Contributed by:
Sharp Tutor
Here, we cover some difficulties faced by math teachers.
1. Practical Recommendations and Interventions: Math Difficulties 1
Use other instructional formats besides paper and pencil to teach math problems (such
as pictures, pie charts, and graphs). This helps children who have difficulty reading to
learn math skills.
Maximize success by giving different assignments to different children based on their
level of ability.
When grading math assignments, take notice of incorrect answers and discuss with
the student the process they used to reach the solution. Otherwise the student may
develop an incorrect habit of calculation (e.g., borrowing wrong).
Make learning relevant. For example, instead of using worksheets to teach students
how to round, have an activity where the students round the amount that they would tip a
server in a restaurant.
Use a combination of modeling (demonstration) and feedback when introducing a
new math concept. Show the student how to do a problem, and then allow them to try it.
Keep demonstrating until the child can do it on their own. Provide “scaffolding” –
support that is gradually reduced until the student learns the skill.
Use demonstration plus a permanent model. Work through an example, verbalize the
procedure and then leave the sample as a model for the class to refer to.
Consider background knowledge before teaching new skills. Ideally, prerequisite
skills should be reviewed for several days before the introduction of newer, more
complex skills.
Explain goals. Prepare students for what they need to do to achieve the goal and what
they will learn in the process.
Provide step-by-step instruction that covers why the skill is important and discusses
when and how to apply the skill.
Teach generalization by having discussions about usefulness of the skill – this
provides motivation for learning. This can also be accomplished by making a list of
everyday situations where mental computation is important.
Make lessons activity-centered (hands-on). This helps to get students actively involved
and it bridges the gap between concrete and abstract.
Teach students to group numbers to make mental calculations easier. Have them
look for easy to handle combinations (ex. 10s = 6+4, 7+3) to add together in their head.
2. Practical Recommendations and Interventions: Math Difficulties 2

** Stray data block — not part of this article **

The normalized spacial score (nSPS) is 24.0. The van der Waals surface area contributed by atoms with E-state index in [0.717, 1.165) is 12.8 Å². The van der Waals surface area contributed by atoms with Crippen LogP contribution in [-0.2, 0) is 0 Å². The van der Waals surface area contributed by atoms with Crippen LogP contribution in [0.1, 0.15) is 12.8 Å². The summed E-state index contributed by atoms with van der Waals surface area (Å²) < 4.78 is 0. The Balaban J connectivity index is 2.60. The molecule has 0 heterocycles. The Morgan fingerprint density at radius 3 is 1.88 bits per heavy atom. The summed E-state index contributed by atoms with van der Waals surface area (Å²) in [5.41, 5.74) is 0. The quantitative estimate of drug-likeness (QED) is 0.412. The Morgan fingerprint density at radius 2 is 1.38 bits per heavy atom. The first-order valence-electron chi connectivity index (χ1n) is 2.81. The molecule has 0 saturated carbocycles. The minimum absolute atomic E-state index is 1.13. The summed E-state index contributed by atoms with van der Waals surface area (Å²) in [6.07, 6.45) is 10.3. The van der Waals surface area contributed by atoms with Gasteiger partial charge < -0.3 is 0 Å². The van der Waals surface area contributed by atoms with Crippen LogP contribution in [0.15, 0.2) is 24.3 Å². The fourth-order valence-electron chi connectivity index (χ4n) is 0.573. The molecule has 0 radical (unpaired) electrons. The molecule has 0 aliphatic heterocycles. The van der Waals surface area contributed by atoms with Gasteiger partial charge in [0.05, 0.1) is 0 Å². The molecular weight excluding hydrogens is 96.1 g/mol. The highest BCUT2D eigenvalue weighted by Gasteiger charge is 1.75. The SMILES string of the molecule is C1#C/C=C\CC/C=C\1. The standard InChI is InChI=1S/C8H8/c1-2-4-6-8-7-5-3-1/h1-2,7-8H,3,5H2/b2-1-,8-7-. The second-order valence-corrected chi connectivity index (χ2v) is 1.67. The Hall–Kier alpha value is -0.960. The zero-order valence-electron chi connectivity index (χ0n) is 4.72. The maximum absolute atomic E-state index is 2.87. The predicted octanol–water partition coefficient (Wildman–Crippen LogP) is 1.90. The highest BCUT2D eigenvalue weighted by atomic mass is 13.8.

Memorizing certain common numbers may help to make mental calculation easier
(e.g., memorizing equivalents such as common decimal forms of fractions – ¼ = .25).
Teach children the use of mnemonic strategies, such as using concrete imagery (e.g.,
door = 4, gate = 8. To demonstrate what 8 x 4 is, show a picture of a door in front of the
gate with the number 32 on it.)
Use CRA (concrete-representational-abstract) sequence. This involves teaching
students to understand the concepts of math prior to making them memorize facts.
Ex. What is 5 x 2?
1) concrete: see 5, count out five groups with paper, see 2, count out that many
objects and add to each group, count up the total number of objects.
2) Representational: draw pictures of the above example.
3) Abstract: perform the operation in your head.
Use “linking” where students learn to connect one problem to a related problem.
Ex. 5 + 6 (think 5 + 5 = 10, so 5 + 6 = 11)
Teach children to use a referent for estimation. For example, give a picture of two
people, if a student knows the height of one they can use this information to estimate the
height of the other.
Students should use chunking. This involves estimating parts of a picture to determine
its overall value. For example, to estimate the distance to the store from a house, the
student can break the whole distance into parts (estimate the distance from the house to
the street sign, the distance from the sign to the traffic light, etc.) and then combine the
parts to come up with the estimate of the whole.
For word problems, use simple language. Avoid emphasizing strategies where
children look for key words such as “left”, “gave”, or “remaining” as symbols to subtract.
Instead, focus on helping students to understand the concept of the problem.
When solving word problems, teach the children to use pre- and post-organizers to
check their work. Pre organizers: read problem, underline numbers, reread and decide
on operation sign and problem type. Post organizers: read problem, check operation,
check math statement, check calculations, and check labels.
Encourage students to use tips for mental problem solving: make notes, develop a
plan, use simple numbers, make a diagram, and guess and then check the answer.
Encourage children to read aloud (verbalize the problems). Teach students to use a
running dialogue where they ask themselves questions that help them reach a solution
(e.g., what operation is the problem suggesting that I should use?)
Emphasize writing to learn math skills. Explaining work in writing is a key to
understanding. Students can keep learning logs where they record examples of lessons or
3. Practical Recommendations and Interventions: Math Difficulties 3
questions about their assignments, or they can write a math autobiography where they
record their experiences with math in and out of the classroom.
Encourage children to set daily “self-goals” as to how many problems they would like
to work on (within a reasonable range).
Hand out facts review one-page sheet of all learned facts so that students have a
reference guide.
To improve mental calculation skills, encourage children to practice, practice,
Additional Resources:
Transforming teaching in math and science. (2003). New York, NY: Teachers College
Press. Math Forum: Teachers’ Place. Practical Ideas for
Teaching Math.
Diana Fell